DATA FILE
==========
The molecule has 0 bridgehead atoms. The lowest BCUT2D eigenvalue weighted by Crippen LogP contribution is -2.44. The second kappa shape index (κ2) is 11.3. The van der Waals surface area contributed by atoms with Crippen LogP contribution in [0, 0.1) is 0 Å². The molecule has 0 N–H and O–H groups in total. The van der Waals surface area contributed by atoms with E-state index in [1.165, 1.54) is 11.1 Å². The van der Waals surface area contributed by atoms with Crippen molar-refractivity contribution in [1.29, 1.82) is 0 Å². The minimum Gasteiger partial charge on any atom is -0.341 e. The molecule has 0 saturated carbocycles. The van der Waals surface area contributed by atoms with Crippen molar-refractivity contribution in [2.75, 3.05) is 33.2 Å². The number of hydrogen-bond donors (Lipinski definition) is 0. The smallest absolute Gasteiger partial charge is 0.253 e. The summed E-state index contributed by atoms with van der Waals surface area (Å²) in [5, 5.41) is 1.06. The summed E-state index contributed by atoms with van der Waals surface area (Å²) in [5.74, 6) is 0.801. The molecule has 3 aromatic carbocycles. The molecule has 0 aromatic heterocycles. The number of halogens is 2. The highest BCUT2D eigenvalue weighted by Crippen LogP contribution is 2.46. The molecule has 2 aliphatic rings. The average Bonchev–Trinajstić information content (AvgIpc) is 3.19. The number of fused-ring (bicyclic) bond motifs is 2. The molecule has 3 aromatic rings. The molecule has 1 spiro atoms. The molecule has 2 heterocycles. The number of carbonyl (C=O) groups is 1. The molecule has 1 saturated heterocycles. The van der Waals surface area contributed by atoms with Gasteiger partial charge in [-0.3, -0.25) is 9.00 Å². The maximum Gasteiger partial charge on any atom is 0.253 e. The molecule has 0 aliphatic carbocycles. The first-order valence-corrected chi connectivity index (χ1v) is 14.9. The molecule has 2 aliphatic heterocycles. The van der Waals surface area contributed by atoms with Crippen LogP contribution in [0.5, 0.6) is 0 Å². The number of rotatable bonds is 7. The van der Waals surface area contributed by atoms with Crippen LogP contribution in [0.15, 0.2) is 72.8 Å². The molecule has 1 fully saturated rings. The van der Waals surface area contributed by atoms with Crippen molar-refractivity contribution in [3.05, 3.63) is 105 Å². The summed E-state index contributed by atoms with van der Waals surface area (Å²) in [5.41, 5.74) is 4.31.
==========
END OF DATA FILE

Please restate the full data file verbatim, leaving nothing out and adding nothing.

The molecule has 0 bridgehead atoms. The lowest BCUT2D eigenvalue weighted by Crippen LogP contribution is -2.44. The second kappa shape index (κ2) is 11.3. The van der Waals surface area contributed by atoms with Crippen LogP contribution in [0, 0.1) is 0 Å². The molecule has 0 N–H and O–H groups in total. The van der Waals surface area contributed by atoms with E-state index in [1.165, 1.54) is 11.1 Å². The van der Waals surface area contributed by atoms with Crippen molar-refractivity contribution in [1.29, 1.82) is 0 Å². The minimum Gasteiger partial charge on any atom is -0.341 e. The molecule has 0 saturated carbocycles. The van der Waals surface area contributed by atoms with Crippen molar-refractivity contribution in [2.75, 3.05) is 33.2 Å². The number of hydrogen-bond donors (Lipinski definition) is 0. The smallest absolute Gasteiger partial charge is 0.253 e. The summed E-state index contributed by atoms with van der Waals surface area (Å²) in [5, 5.41) is 1.06. The summed E-state index contributed by atoms with van der Waals surface area (Å²) in [5.74, 6) is 0.801. The molecule has 3 aromatic carbocycles. The molecule has 0 aromatic heterocycles. The number of halogens is 2. The highest BCUT2D eigenvalue weighted by Crippen LogP contribution is 2.46. The molecule has 2 aliphatic rings. The average Bonchev–Trinajstić information content (AvgIpc) is 3.19. The number of fused-ring (bicyclic) bond motifs is 2. The molecule has 3 aromatic rings. The molecule has 1 spiro atoms. The molecule has 2 heterocycles. The number of carbonyl (C=O) groups is 1. The molecule has 1 saturated heterocycles. The van der Waals surface area contributed by atoms with Gasteiger partial charge in [-0.3, -0.25) is 9.00 Å². The maximum Gasteiger partial charge on any atom is 0.253 e. The molecule has 0 aliphatic carbocycles. The first-order valence-corrected chi connectivity index (χ1v) is 14.9. The molecule has 2 aliphatic heterocycles. The van der Waals surface area contributed by atoms with Crippen LogP contribution in [0.5, 0.6) is 0 Å². The number of rotatable bonds is 7. The van der Waals surface area contributed by atoms with Crippen LogP contribution in [0.15, 0.2) is 72.8 Å². The molecule has 1 fully saturated rings. The van der Waals surface area contributed by atoms with Crippen molar-refractivity contribution in [3.05, 3.63) is 105 Å². The summed E-state index contributed by atoms with van der Waals surface area (Å²) in [5.41, 5.74) is 4.31.